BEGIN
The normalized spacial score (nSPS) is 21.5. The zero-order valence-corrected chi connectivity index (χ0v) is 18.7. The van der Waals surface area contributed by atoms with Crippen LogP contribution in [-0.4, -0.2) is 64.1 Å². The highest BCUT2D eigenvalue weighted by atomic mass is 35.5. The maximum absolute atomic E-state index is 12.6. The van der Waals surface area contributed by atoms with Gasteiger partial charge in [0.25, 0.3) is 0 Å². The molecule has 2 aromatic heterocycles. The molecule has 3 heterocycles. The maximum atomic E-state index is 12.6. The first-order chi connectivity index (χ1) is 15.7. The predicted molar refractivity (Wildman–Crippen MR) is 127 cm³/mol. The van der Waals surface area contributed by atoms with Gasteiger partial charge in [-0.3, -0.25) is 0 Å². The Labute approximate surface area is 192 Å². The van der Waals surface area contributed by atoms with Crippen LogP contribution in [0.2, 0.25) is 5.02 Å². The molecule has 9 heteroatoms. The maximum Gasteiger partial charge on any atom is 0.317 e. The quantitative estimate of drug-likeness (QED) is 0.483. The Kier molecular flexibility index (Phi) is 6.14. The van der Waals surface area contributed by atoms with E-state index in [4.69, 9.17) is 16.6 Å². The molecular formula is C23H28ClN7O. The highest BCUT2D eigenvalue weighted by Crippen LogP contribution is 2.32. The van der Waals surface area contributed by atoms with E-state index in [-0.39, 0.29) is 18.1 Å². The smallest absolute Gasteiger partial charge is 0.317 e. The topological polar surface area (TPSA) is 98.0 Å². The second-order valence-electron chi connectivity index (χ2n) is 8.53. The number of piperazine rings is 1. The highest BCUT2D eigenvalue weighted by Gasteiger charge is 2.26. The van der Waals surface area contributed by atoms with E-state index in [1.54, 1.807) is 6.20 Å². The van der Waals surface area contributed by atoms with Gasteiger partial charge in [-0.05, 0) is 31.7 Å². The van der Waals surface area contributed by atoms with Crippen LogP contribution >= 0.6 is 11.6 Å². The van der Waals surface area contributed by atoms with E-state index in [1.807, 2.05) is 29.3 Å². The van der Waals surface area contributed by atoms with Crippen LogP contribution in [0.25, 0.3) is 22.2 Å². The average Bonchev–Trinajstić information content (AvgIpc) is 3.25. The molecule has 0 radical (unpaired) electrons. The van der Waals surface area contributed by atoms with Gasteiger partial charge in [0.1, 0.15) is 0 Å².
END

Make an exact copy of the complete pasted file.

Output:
The normalized spacial score (nSPS) is 21.5. The zero-order valence-corrected chi connectivity index (χ0v) is 18.7. The van der Waals surface area contributed by atoms with Crippen LogP contribution in [-0.4, -0.2) is 64.1 Å². The highest BCUT2D eigenvalue weighted by atomic mass is 35.5. The maximum absolute atomic E-state index is 12.6. The van der Waals surface area contributed by atoms with Gasteiger partial charge in [0.25, 0.3) is 0 Å². The molecule has 2 aromatic heterocycles. The molecule has 3 heterocycles. The maximum atomic E-state index is 12.6. The first-order chi connectivity index (χ1) is 15.7. The predicted molar refractivity (Wildman–Crippen MR) is 127 cm³/mol. The van der Waals surface area contributed by atoms with Gasteiger partial charge in [-0.3, -0.25) is 0 Å². The Labute approximate surface area is 192 Å². The van der Waals surface area contributed by atoms with Crippen LogP contribution in [0.2, 0.25) is 5.02 Å². The molecule has 9 heteroatoms. The maximum Gasteiger partial charge on any atom is 0.317 e. The quantitative estimate of drug-likeness (QED) is 0.483. The Kier molecular flexibility index (Phi) is 6.14. The van der Waals surface area contributed by atoms with E-state index in [4.69, 9.17) is 16.6 Å². The molecular formula is C23H28ClN7O. The highest BCUT2D eigenvalue weighted by Crippen LogP contribution is 2.32. The van der Waals surface area contributed by atoms with E-state index in [-0.39, 0.29) is 18.1 Å². The smallest absolute Gasteiger partial charge is 0.317 e. The topological polar surface area (TPSA) is 98.0 Å². The second-order valence-electron chi connectivity index (χ2n) is 8.53. The number of piperazine rings is 1. The highest BCUT2D eigenvalue weighted by Gasteiger charge is 2.26. The van der Waals surface area contributed by atoms with E-state index in [1.54, 1.807) is 6.20 Å². The van der Waals surface area contributed by atoms with Gasteiger partial charge in [-0.05, 0) is 31.7 Å². The van der Waals surface area contributed by atoms with Crippen LogP contribution >= 0.6 is 11.6 Å². The van der Waals surface area contributed by atoms with E-state index in [1.807, 2.05) is 29.3 Å². The van der Waals surface area contributed by atoms with Crippen LogP contribution in [0.25, 0.3) is 22.2 Å². The average Bonchev–Trinajstić information content (AvgIpc) is 3.25. The molecule has 0 radical (unpaired) electrons. The van der Waals surface area contributed by atoms with Gasteiger partial charge in [0.1, 0.15) is 0 Å².